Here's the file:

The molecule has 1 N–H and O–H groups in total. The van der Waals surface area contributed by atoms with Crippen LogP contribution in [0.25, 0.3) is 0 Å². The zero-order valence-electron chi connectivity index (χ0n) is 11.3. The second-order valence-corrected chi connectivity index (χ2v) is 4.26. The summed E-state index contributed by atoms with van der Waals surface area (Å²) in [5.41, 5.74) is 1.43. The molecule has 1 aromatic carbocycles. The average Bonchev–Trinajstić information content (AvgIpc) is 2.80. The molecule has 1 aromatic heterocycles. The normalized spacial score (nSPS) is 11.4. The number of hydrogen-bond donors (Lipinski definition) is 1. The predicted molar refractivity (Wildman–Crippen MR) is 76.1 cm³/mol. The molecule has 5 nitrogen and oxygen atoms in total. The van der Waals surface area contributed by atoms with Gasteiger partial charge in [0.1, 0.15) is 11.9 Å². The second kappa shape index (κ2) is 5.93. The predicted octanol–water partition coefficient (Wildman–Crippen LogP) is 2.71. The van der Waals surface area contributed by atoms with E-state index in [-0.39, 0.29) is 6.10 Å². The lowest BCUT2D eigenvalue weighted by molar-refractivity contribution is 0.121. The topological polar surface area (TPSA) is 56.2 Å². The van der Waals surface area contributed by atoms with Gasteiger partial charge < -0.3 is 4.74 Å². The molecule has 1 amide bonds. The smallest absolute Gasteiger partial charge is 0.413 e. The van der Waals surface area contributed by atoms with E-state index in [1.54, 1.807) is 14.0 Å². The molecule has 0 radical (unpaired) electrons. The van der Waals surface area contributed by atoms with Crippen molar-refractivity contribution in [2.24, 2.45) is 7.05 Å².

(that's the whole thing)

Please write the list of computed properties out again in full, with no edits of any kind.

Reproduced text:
The molecule has 1 N–H and O–H groups in total. The van der Waals surface area contributed by atoms with Crippen LogP contribution in [0.25, 0.3) is 0 Å². The zero-order valence-electron chi connectivity index (χ0n) is 11.3. The second-order valence-corrected chi connectivity index (χ2v) is 4.26. The summed E-state index contributed by atoms with van der Waals surface area (Å²) in [5.41, 5.74) is 1.43. The molecule has 1 aromatic carbocycles. The average Bonchev–Trinajstić information content (AvgIpc) is 2.80. The molecule has 1 aromatic heterocycles. The normalized spacial score (nSPS) is 11.4. The number of hydrogen-bond donors (Lipinski definition) is 1. The predicted molar refractivity (Wildman–Crippen MR) is 76.1 cm³/mol. The molecule has 5 nitrogen and oxygen atoms in total. The van der Waals surface area contributed by atoms with Gasteiger partial charge in [0.1, 0.15) is 11.9 Å². The second kappa shape index (κ2) is 5.93. The predicted octanol–water partition coefficient (Wildman–Crippen LogP) is 2.71. The van der Waals surface area contributed by atoms with E-state index in [-0.39, 0.29) is 6.10 Å². The lowest BCUT2D eigenvalue weighted by molar-refractivity contribution is 0.121. The topological polar surface area (TPSA) is 56.2 Å². The van der Waals surface area contributed by atoms with Gasteiger partial charge < -0.3 is 4.74 Å². The molecule has 1 amide bonds. The smallest absolute Gasteiger partial charge is 0.413 e. The van der Waals surface area contributed by atoms with E-state index in [1.54, 1.807) is 14.0 Å². The molecule has 0 radical (unpaired) electrons. The van der Waals surface area contributed by atoms with Crippen molar-refractivity contribution in [2.24, 2.45) is 7.05 Å².